Vlad Savov reports for The Verge that it might, at least initially, seem like a “preposterous” question to ask whether Android constitutes an actual monopoly, since Google doesn’t really make smartphones and doesn’t force Android on anyone. The company also isn’t fully in control of the Android operating system, and engages in fair and healthy competition with Apple’s iOS in the United States. As Savov notes, “The main thing that Google has any say over is which devices get to carry its Google apps and services. And if that’s a monopoly, then it seems like a just one: if you invest the time and money to develop sophisticated apps like Gmail, Chrome, Maps, and YouTube, then you should have the right to decide who gets to use them.”

Savov continues, however, that things get more interesting when you consider the Play Store, Google’s most important app and the portal through which consumers obtain the vast majority of Android apps. It’s also the only viable competitor to Apple’s App Store. While, from a consumer’s perspective, Android has 59% of the market, from a smartphone manufacturer’s view, it might as well have 100%. Apple doesn’t share access to its operating system or the assortment of apps created for it, and Windows Phone doesn’t have a competitive selection of apps. So everyone who wants to create a new smartphone opts for Android.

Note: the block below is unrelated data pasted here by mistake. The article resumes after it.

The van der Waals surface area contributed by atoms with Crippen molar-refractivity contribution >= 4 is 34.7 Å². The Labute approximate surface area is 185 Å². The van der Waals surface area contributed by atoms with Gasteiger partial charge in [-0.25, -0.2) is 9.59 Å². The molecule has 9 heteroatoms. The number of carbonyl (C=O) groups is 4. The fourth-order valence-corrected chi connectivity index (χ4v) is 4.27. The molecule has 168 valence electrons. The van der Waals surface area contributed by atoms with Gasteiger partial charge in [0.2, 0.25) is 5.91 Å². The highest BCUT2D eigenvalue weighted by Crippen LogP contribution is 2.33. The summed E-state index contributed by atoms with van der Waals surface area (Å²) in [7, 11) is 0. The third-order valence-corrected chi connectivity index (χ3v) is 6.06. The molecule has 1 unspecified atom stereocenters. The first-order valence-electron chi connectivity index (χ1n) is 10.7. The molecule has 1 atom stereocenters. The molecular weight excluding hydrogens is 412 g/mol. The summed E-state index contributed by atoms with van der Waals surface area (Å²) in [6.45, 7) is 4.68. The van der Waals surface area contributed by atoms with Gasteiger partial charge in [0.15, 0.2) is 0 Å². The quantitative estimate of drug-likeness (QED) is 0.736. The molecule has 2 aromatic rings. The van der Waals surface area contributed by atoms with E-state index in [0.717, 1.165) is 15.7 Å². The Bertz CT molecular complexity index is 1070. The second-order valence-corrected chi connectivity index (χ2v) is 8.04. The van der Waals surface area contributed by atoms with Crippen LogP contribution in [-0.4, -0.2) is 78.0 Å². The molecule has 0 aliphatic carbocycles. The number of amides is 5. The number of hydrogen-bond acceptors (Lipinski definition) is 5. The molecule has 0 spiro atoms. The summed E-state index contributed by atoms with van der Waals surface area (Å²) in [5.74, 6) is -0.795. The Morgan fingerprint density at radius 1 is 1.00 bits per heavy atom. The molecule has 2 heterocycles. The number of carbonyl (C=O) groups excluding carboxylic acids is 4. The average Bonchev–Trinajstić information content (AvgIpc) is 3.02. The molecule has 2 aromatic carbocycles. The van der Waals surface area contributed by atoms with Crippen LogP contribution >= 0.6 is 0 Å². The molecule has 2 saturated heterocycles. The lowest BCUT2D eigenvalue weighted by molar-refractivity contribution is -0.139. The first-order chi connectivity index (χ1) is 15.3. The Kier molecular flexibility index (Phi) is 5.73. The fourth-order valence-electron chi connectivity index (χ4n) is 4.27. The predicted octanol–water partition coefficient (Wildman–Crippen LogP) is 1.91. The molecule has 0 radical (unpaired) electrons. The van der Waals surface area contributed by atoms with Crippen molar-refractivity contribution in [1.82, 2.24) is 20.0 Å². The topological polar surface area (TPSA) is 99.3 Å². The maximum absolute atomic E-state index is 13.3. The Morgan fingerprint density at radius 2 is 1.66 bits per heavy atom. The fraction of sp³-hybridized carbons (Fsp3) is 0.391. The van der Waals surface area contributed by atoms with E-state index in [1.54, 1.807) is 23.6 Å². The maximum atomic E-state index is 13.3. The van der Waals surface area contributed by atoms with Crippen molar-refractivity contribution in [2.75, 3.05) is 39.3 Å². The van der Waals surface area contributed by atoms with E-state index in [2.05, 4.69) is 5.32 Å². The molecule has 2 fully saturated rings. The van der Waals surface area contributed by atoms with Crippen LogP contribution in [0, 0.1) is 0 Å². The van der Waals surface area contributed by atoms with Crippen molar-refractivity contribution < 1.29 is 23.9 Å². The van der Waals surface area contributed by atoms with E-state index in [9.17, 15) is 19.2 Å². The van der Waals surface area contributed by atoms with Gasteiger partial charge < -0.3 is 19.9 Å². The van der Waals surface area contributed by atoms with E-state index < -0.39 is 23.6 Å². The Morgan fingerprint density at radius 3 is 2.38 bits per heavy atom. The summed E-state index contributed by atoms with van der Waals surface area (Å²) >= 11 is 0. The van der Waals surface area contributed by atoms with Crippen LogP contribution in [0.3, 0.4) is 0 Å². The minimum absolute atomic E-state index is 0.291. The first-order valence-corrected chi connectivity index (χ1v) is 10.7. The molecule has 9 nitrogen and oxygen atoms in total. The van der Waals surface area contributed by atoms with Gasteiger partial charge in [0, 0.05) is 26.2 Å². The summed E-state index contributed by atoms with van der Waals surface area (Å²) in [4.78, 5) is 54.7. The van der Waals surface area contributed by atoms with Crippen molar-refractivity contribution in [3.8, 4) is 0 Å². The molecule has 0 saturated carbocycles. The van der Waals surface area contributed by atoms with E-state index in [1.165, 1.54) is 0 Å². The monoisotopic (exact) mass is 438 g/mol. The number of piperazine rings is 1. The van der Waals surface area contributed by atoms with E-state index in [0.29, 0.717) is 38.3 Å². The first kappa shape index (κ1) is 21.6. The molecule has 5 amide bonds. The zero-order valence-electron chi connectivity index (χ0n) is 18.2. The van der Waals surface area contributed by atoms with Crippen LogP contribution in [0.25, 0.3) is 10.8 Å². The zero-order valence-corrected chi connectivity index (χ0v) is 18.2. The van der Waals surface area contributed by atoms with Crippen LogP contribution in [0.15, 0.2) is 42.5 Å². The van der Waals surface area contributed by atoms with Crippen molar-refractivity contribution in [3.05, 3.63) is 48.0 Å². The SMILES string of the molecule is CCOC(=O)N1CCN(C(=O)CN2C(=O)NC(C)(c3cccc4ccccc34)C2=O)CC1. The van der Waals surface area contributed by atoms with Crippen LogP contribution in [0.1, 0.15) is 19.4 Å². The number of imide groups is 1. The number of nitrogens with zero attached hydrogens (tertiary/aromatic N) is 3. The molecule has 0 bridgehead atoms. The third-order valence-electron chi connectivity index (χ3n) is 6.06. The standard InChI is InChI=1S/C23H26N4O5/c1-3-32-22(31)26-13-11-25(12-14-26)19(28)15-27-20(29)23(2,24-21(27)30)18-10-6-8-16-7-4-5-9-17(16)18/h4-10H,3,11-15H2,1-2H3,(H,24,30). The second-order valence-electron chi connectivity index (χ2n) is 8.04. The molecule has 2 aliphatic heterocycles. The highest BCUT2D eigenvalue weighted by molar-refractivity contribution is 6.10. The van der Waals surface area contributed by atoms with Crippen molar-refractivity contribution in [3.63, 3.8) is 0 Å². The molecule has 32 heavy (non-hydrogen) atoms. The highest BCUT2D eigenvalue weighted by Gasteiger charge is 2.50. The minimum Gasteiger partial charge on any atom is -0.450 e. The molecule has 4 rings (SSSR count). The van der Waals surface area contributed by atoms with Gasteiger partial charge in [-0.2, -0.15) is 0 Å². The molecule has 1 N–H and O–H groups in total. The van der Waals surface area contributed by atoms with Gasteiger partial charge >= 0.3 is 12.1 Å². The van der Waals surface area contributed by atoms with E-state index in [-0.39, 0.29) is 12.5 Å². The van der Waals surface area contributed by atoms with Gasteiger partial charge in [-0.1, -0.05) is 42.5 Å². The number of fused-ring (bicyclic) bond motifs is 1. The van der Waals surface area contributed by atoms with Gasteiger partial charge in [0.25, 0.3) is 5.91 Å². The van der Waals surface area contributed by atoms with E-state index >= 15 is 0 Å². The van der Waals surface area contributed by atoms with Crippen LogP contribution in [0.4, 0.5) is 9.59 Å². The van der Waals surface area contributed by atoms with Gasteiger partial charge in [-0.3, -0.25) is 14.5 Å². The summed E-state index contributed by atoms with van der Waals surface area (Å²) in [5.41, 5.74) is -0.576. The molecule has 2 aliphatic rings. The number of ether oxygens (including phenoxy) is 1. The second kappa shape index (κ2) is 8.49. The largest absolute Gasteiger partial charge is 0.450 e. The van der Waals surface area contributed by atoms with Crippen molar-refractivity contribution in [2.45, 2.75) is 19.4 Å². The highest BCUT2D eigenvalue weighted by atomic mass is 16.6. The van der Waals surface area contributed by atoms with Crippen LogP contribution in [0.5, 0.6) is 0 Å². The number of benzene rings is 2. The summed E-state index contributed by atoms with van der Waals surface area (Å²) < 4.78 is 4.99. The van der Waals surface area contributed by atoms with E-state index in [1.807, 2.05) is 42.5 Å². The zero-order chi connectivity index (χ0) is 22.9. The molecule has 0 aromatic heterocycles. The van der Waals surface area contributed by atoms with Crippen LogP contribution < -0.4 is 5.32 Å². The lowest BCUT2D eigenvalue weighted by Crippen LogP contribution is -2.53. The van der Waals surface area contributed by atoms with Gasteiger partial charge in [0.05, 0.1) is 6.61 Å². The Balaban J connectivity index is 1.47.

Smartphone companies without their own operating systems can choose Android with the Play Store and Google Play services; a stripped-down version of Android without an app ecosystem or Google’s latest security updates; or Windows Phone. This illustrates how Google has significant influence over phone vendors in a kind of “soft power” monopoly that hasn’t hurt consumers so far, but could open the door to future abuses.

Savov reports that so far, the demands that Google has imposed upon hardware makers have been beneficial for the users of the resulting Android phones. The company has asked smartphone manufacturers to cut excessive software customizations and adhere to a uniform and user-friendly interface. It’s encouraged them to use Chrome instead of their own browsers, which makes it easier for users to sync their Android phones with their activity elsewhere. But Savov writes that “being a benign monopolist doesn’t make you any less of a threat to the proper, competitive operation of a market.”

Without competitive app stores of their own, Android phone makers in Europe and in the U.S. need to adhere to Google’s rules. They still technically have a choice, though in reality, the choice is between success with Google’s platform and certain failure with any other operating system. Google doesn’t hold a monopoly over the global smartphone market, or enjoy the same level of influence everywhere. But Savov notes that in Europe and in the United States, Apple’s non-participation in the operating system market and Microsoft’s failure to compete give Android a “practical stranglehold.”

It seems fair that authorities at least look into Google’s relationships with its hardware partners. But it’s unclear what there is to be done when Google is giving its software away for free, and on terms that companies and consumers willingly accept.